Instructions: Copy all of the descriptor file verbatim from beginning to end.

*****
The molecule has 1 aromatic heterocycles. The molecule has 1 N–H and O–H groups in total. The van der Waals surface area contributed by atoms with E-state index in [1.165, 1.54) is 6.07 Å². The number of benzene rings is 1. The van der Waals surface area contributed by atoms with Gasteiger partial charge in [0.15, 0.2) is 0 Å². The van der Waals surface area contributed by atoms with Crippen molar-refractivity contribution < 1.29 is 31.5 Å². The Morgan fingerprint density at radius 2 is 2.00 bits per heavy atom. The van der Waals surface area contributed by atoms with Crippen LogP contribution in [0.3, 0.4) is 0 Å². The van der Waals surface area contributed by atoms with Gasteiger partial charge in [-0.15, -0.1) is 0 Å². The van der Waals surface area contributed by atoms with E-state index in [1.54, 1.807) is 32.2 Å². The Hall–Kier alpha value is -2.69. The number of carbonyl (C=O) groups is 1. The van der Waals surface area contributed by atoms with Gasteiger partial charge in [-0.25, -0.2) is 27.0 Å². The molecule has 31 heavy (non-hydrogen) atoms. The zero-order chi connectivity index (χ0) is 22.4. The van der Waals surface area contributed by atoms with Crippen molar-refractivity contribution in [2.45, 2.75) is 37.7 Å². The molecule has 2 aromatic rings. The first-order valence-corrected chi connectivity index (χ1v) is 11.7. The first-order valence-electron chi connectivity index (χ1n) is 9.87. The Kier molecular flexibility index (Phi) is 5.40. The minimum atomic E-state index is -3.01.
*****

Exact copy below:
The molecule has 1 aromatic heterocycles. The molecule has 1 N–H and O–H groups in total. The van der Waals surface area contributed by atoms with E-state index in [1.165, 1.54) is 6.07 Å². The number of benzene rings is 1. The van der Waals surface area contributed by atoms with Gasteiger partial charge in [0.15, 0.2) is 0 Å². The van der Waals surface area contributed by atoms with Crippen molar-refractivity contribution < 1.29 is 31.5 Å². The Morgan fingerprint density at radius 2 is 2.00 bits per heavy atom. The van der Waals surface area contributed by atoms with Crippen LogP contribution in [0.3, 0.4) is 0 Å². The van der Waals surface area contributed by atoms with Gasteiger partial charge in [-0.15, -0.1) is 0 Å². The van der Waals surface area contributed by atoms with E-state index in [1.54, 1.807) is 32.2 Å². The Hall–Kier alpha value is -2.69. The number of carbonyl (C=O) groups is 1. The van der Waals surface area contributed by atoms with Gasteiger partial charge in [-0.25, -0.2) is 27.0 Å². The molecule has 31 heavy (non-hydrogen) atoms. The zero-order chi connectivity index (χ0) is 22.4. The van der Waals surface area contributed by atoms with Crippen molar-refractivity contribution in [2.45, 2.75) is 37.7 Å². The molecule has 2 aromatic rings. The first-order valence-corrected chi connectivity index (χ1v) is 11.7. The first-order valence-electron chi connectivity index (χ1n) is 9.87. The Kier molecular flexibility index (Phi) is 5.40. The minimum atomic E-state index is -3.01.